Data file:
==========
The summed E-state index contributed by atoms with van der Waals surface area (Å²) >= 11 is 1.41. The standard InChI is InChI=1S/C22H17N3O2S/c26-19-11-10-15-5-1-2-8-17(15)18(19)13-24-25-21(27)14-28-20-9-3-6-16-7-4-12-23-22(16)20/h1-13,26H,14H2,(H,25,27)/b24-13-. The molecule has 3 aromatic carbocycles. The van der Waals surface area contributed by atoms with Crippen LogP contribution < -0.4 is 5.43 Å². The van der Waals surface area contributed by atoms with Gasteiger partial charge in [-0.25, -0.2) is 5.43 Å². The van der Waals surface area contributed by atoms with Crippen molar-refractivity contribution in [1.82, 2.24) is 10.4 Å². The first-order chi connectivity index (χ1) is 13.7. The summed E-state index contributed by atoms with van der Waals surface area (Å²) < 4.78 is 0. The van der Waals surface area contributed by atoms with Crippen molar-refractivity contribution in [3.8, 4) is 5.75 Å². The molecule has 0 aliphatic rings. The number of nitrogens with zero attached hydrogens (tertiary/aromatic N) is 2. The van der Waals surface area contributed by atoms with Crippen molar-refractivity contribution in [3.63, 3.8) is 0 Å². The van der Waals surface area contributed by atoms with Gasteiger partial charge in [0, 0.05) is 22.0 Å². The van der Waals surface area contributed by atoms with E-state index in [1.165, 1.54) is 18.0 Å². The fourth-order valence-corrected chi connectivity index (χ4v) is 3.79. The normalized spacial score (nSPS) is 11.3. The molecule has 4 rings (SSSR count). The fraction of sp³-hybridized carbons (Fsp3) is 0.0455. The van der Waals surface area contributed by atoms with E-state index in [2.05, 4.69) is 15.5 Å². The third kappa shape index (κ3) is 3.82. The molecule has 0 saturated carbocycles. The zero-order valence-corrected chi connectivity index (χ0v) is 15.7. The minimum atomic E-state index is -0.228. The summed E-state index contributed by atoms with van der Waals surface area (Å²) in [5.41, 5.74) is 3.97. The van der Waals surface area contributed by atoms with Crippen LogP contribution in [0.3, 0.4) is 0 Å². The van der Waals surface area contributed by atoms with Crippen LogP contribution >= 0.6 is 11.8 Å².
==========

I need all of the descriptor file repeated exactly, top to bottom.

The summed E-state index contributed by atoms with van der Waals surface area (Å²) >= 11 is 1.41. The standard InChI is InChI=1S/C22H17N3O2S/c26-19-11-10-15-5-1-2-8-17(15)18(19)13-24-25-21(27)14-28-20-9-3-6-16-7-4-12-23-22(16)20/h1-13,26H,14H2,(H,25,27)/b24-13-. The molecule has 3 aromatic carbocycles. The van der Waals surface area contributed by atoms with Crippen LogP contribution < -0.4 is 5.43 Å². The van der Waals surface area contributed by atoms with Gasteiger partial charge in [-0.25, -0.2) is 5.43 Å². The van der Waals surface area contributed by atoms with Crippen molar-refractivity contribution in [1.82, 2.24) is 10.4 Å². The first-order chi connectivity index (χ1) is 13.7. The summed E-state index contributed by atoms with van der Waals surface area (Å²) < 4.78 is 0. The van der Waals surface area contributed by atoms with Crippen molar-refractivity contribution in [3.8, 4) is 5.75 Å². The molecule has 0 aliphatic rings. The number of nitrogens with zero attached hydrogens (tertiary/aromatic N) is 2. The van der Waals surface area contributed by atoms with Crippen molar-refractivity contribution in [3.63, 3.8) is 0 Å². The van der Waals surface area contributed by atoms with Gasteiger partial charge in [0, 0.05) is 22.0 Å². The van der Waals surface area contributed by atoms with E-state index in [1.165, 1.54) is 18.0 Å². The fourth-order valence-corrected chi connectivity index (χ4v) is 3.79. The normalized spacial score (nSPS) is 11.3. The molecule has 4 rings (SSSR count). The fraction of sp³-hybridized carbons (Fsp3) is 0.0455. The van der Waals surface area contributed by atoms with E-state index in [2.05, 4.69) is 15.5 Å². The third kappa shape index (κ3) is 3.82. The molecule has 0 saturated carbocycles. The zero-order valence-corrected chi connectivity index (χ0v) is 15.7. The minimum atomic E-state index is -0.228. The summed E-state index contributed by atoms with van der Waals surface area (Å²) in [5.41, 5.74) is 3.97. The van der Waals surface area contributed by atoms with Crippen LogP contribution in [0.3, 0.4) is 0 Å². The van der Waals surface area contributed by atoms with Crippen LogP contribution >= 0.6 is 11.8 Å².